What this shows is that little has changed in 5000 years. The world is still run by accountants, business owners (slave owners) and workers (slaves), Kings, Heroes, and Prophets are just entertainment.
A. Religious Thoughts:
No one knows if God exists.
No one knows if He does not exist.
In the beginning ,there was the Singularity. The Singularity became the Universe.
The Universe generated life.
Life evolved in complexity and awareness until it delivered a symbol using, self-aware entity we call Humanity.
Humanity then ordered its perception of everything into the known, the Empirical and into the unknown, the Belief and the ethical, the Moral.
The empirical system most complex, organized and integrated we call “Science”.
The belief system most comprehensive we call “Religion”.
The unknown is infinite.
The known is ever expanding and evolving.
Science and Religion are one and cannot conflict.
The unknown remains infinite as Science expands.
When Science discerned the earth was not the center of the universe religion continued unlimited.
Whoever claims that the fruits of Science are wrong because they conflict with Religion are wrong.
All things change and evolve, the form evolves, the science evolves, the religion evolves. Even God evolves.
Humanity enunciated (developed) the prime Moral rule, “Do good and avoid evil”. All religious sects agree.
Humanity put forth the means to carry out the prime rule, “Do onto others as you would have them do unto you,” Most religious sects have enunciated this rule in one form or another.
It means the individual measures the rule.
B. Trenz Pruca’s Observations:
“Humans and domesticated animals are two of nature’s evolutionary success stories. Unfortunately for domesticated animals, there is only too often a vast discrepancy between evolutionary success and individual suffering.”
C. Today’s Poem:
A young man’s plea for the return of his wife
“Of marriage? Judge, I want to say,
It’s deep and homeward, safe and soft,
As evening birds make to their loft,
Or horses to their beds of hay.”
“Of women I knew nothing deep;
I lived alone and worked my fields,
And fed my cattle, milked their yields,
And nightly, wearied, laid to sleep.
But I believed that man needs more,
And so I set myself to learn
Of marriage, everywhere I turned,
By watching couples evermore.
I saw young men with beardless cheeks
Dancing with their shining brides.
I saw old gray-haired men besides
Look fond as though they’d wed but weeks.
And then I thought and thought so much
Of what Life needs to make it pure,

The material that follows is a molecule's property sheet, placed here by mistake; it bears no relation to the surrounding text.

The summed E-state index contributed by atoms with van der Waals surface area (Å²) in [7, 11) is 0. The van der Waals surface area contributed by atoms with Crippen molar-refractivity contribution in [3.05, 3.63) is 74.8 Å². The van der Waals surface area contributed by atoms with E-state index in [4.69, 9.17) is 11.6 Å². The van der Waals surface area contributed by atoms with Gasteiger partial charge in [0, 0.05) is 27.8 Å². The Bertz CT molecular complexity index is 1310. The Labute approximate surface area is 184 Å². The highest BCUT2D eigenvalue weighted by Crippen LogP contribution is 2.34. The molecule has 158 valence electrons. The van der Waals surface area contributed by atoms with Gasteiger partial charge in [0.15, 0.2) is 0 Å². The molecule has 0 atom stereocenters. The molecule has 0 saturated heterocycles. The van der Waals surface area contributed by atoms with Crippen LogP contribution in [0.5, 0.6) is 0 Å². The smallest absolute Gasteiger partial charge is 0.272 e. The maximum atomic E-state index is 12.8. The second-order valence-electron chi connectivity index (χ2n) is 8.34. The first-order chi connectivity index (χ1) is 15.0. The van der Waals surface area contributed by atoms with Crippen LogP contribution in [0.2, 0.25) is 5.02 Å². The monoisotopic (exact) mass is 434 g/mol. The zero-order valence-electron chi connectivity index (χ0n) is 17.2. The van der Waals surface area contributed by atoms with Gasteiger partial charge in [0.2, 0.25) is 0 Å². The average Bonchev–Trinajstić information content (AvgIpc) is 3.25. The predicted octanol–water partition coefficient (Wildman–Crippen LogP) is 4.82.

I understood man must be sure,
Yet tender with his loving touch,
And never coarse and never mere,
Watchful that he do his duty,
Husband, lover, to his beauty,
Trusted guardian of his dear.
I thought and thought of how I might,
Love a woman who would give,
Her hand to me and come and live
Beneath my roof from morn till night.
I found a woman, sweet and pretty,
Good of nature, clear of eye,
Kind in spirit, soft of sigh,
Who didn’t need me to be witty,
Who knew that I could love with force,
Who judged my feelings were sincere,
Who sensed that I would hold her dear,
Who saw I was an untapped source
Of kindness, warmth and deep affection,
Care and conscientious thought,
Who believed a true man ought
Give his wife his best protection.
She married me, I married her,
A day of days, the sun shone brighter,
Our hearts, we found, were never lighter,
And then I knew it—love’s the spur.”
“For the short time we were married,
I did my best to love this girl,
I never grizzled like a churl,
And always made sure that I carried
Heavy weights, like sacks or logs
Or furniture from room to room,
I combed the horses with the groom,
And fed the cats, the birds, the dogs.
The other matters that I tended,
Sweeter things that women need,
A lovely flower, a glass of mead,
A smile to praise a garment mended.
I ate her food with hearty joy,
I chose for her the finest leather,
For boots to brave inclement weather,
Loved her hearty or when coy.
If I came into the house,
And she stood there, unawares,
I chased her laughing up the stairs
And kissed her neck, soft as a mouse.
Every night I held her close,
Stroked her softly, caresses deep,
Smoothed her forehead, and in sleep,
Held her safely till she rose.
As I speak these words this morning,
It must sound as though I brag,
But my motive is to drag
My hurt heart out of its mourning.”
“The truth is, judge, I lost my lady
Not to any man who’s moral.
Pretty soon he’ll pick a quarrel,
And he’ll dump her somewhere shady.
But if she’ll come and take my arm,
I’ll so love her, so regard her,
Do my best to work much harder,
Even try and learn some charm.
I may be dull and somewhat boring,
But I love her perfect skin,
And the way she tilts her chin,
And her little whispered snoring.
I love the way her tiny hand,
Can crack a nut, or milk a cow,
I love above all that she knows how
To draw pictures in the sand
Of faces, insects, beasts, and birds,
And writes rhymes that never scan.
She whistles better than a man;
I love her sense of the absurd.
We dwelt quietly on a hill…
I’m an ordinary man…
Her body’s soft, much softer than
A fledgling’s—God, I love her still.”
Delaney, Frank. Ireland: A Novel (p. 203). HarperCollins.
“One of history’s few iron laws is that luxuries tend to become necessities and to spawn new obligations. Once people get used to a certain luxury, they take it for granted. Then they begin to count on it. Finally, they reach a point where they can’t live without it.”
Harari, Yuval Noah. Sapiens: A Brief History of Humankind (p. 87).